There was one military result of the Scandinavian adventure which could not be evaluated at once, if only because it was not possible to look very far into the future. The losses in men in Norway on both sides were light. The Germans suffered 1,317 killed, 2,375 missing and 1,604 wounded, a total of 5,296 casualties; those of the Norwegians, French and British were slightly less than 5,000. The British lost one aircraft carrier, one cruiser and seven destroyers and the Poles and the French one destroyer each. German naval losses were comparably much heavier: ten out of twenty destroyers, three of eight cruisers, while the battle cruisers Scharnhorst and Gneisenau and the pocket battleship Luetzow were damaged so severely that they were out of action for several months. Hitler had no fleet worthy of mention for the coming events of the summer. When the time to invade Britain came, as it did so shortly, this proved to be an insurmountable handicap.
The possible consequences of the severe crippling of the German Navy, however, did not enter the Fuehrer’s thoughts as, at the beginning of May, with Denmark and Norway now added to his long list of conquests, he worked with his eager generals—for they had now shed their misgivings of the previous autumn—on the last-minute preparations for what they were confident would be the greatest conquest of all.
* It was on October 10 that Hitler had called in his military chiefs, read them a long memorandum on the necessity of an immediate attack in the West and handed them Directive No. 6 ordering preparations for an offensive through Belgium and Holland. (See above, pp. 644–46.)
* It was a correct assumption. It is now known that the Allied Supreme War Council, meeting in Paris on February 5; 1940, decided that in sending an expeditionary force to Finland the Swedish iron fields should be occupied by troops landed at Narvik, which was but a short distance from the mines. (See the author’s The Challenge of Scandinavia, pp. 115–16n.) Churchill remarks that at the meeting it was decided “incidentally to get control of the Gullivare ore-field.” (The Gathering Storm, p. 560.)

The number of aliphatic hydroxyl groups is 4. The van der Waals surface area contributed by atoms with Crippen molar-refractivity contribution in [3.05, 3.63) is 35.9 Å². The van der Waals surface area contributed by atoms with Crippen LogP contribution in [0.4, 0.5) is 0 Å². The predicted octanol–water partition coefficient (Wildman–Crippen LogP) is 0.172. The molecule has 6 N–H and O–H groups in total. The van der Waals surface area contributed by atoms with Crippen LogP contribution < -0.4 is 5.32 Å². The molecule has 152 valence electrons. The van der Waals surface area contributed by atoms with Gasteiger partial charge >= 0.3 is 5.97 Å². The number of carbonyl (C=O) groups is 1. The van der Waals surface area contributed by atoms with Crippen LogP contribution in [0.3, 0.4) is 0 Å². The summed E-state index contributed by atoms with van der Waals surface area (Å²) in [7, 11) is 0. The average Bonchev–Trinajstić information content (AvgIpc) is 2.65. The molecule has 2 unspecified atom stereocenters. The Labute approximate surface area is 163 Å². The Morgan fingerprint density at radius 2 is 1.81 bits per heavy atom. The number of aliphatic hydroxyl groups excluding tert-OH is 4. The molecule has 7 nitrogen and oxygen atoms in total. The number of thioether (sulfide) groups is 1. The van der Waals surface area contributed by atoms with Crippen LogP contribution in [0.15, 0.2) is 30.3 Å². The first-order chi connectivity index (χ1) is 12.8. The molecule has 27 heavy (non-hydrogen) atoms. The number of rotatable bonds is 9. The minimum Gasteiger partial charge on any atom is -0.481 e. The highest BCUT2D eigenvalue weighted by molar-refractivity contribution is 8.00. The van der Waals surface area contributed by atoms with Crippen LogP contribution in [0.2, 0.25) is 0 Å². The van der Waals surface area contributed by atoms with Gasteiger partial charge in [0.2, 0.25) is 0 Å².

* He had not impressed the German minister in Oslo, Dr. Curt Bräuer, who twice in December warned Berlin that Quisling “need not be taken seriously … his influence and prospects are … very slight.”9 For his frankness and reluctance to play Hitler’s game, the minister was quickly to pay.
* On March 7 General Ironside, Chief of the British General Staff, informed Marshal Mannerheim that an Allied expeditionary force of 57,000 men was ready to come to the aid of the Finns and that the first division, of 15,000 troops, could reach Finland by the end of March if Norway and Sweden would allow them transit. Actually five days before, on March 2, as Mannerheim knew, both Norway and Sweden had again turned down the Franco–British request for transit privileges. This did not prevent Premier Daladier on March 8 from scolding the Finns for not officially asking for Allied troops and from intimating that the Allied forces would be sent regardless of Norwegian and Swedish protests. But Mannerheim was not to be fooled, and, having advised his government to sue for peace while the Finnish Army was still intact and undefeated, he approved the immediate dispatch of a peace delegation to Moscow on March 8. The Finnish Commander in Chief seems to have been skeptical of the French zeal for fighting on the Finnish front rather than on their own front in France. (See The Memoirs of Marshal Mannerheim.)
One can only speculate on the utter confusion which would have resulted among the belligerents had the Franco–British expeditionary corps ever arrived in Finland and fought the Russians. In little more than a year Germany would be at war with Russia, in which case the enemies in the West would have been allies in the East!